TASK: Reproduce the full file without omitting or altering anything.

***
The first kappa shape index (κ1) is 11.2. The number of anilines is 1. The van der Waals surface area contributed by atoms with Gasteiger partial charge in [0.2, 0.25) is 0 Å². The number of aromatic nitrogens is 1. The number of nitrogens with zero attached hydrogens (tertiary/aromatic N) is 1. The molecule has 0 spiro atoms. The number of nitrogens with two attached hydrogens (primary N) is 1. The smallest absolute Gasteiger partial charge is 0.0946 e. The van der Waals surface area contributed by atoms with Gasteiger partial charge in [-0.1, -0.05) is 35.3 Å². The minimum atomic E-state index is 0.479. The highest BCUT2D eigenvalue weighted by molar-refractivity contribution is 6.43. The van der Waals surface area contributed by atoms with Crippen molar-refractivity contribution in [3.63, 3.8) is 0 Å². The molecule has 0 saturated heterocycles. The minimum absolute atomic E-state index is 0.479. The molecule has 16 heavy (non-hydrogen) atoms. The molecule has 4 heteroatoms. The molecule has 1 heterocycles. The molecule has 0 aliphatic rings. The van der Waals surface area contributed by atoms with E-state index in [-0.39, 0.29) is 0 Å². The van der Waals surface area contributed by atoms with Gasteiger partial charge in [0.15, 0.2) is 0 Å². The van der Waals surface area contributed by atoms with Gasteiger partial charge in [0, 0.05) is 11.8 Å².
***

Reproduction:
The first kappa shape index (κ1) is 11.2. The number of anilines is 1. The van der Waals surface area contributed by atoms with Gasteiger partial charge in [0.2, 0.25) is 0 Å². The number of aromatic nitrogens is 1. The number of nitrogens with zero attached hydrogens (tertiary/aromatic N) is 1. The molecule has 0 spiro atoms. The number of nitrogens with two attached hydrogens (primary N) is 1. The smallest absolute Gasteiger partial charge is 0.0946 e. The van der Waals surface area contributed by atoms with Gasteiger partial charge in [-0.1, -0.05) is 35.3 Å². The minimum atomic E-state index is 0.479. The highest BCUT2D eigenvalue weighted by molar-refractivity contribution is 6.43. The van der Waals surface area contributed by atoms with Crippen molar-refractivity contribution in [3.63, 3.8) is 0 Å². The molecule has 0 saturated heterocycles. The minimum absolute atomic E-state index is 0.479. The molecule has 16 heavy (non-hydrogen) atoms. The molecule has 4 heteroatoms. The molecule has 1 heterocycles. The molecule has 0 aliphatic rings. The van der Waals surface area contributed by atoms with E-state index in [-0.39, 0.29) is 0 Å². The van der Waals surface area contributed by atoms with Gasteiger partial charge in [0.15, 0.2) is 0 Å². The van der Waals surface area contributed by atoms with Gasteiger partial charge in [0, 0.05) is 11.8 Å².